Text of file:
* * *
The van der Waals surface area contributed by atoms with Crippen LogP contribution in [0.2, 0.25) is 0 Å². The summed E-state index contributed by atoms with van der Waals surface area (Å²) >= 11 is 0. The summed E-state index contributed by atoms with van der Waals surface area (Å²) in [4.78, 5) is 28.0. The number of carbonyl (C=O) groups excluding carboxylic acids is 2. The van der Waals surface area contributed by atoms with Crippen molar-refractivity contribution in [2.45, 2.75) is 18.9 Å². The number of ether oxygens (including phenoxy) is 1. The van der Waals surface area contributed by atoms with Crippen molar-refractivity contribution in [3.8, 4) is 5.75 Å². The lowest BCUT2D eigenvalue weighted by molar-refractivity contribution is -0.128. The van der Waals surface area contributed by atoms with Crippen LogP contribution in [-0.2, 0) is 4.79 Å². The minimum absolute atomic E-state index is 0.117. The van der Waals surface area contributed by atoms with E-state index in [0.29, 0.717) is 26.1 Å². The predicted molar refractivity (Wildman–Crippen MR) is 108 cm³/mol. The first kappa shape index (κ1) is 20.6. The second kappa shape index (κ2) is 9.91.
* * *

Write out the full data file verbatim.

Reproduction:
The van der Waals surface area contributed by atoms with Crippen LogP contribution in [0.2, 0.25) is 0 Å². The summed E-state index contributed by atoms with van der Waals surface area (Å²) >= 11 is 0. The summed E-state index contributed by atoms with van der Waals surface area (Å²) in [4.78, 5) is 28.0. The number of carbonyl (C=O) groups excluding carboxylic acids is 2. The van der Waals surface area contributed by atoms with Crippen molar-refractivity contribution in [2.45, 2.75) is 18.9 Å². The number of ether oxygens (including phenoxy) is 1. The van der Waals surface area contributed by atoms with Crippen molar-refractivity contribution in [3.8, 4) is 5.75 Å². The lowest BCUT2D eigenvalue weighted by molar-refractivity contribution is -0.128. The van der Waals surface area contributed by atoms with Crippen LogP contribution in [-0.2, 0) is 4.79 Å². The minimum absolute atomic E-state index is 0.117. The van der Waals surface area contributed by atoms with E-state index in [0.29, 0.717) is 26.1 Å². The predicted molar refractivity (Wildman–Crippen MR) is 108 cm³/mol. The first kappa shape index (κ1) is 20.6. The second kappa shape index (κ2) is 9.91.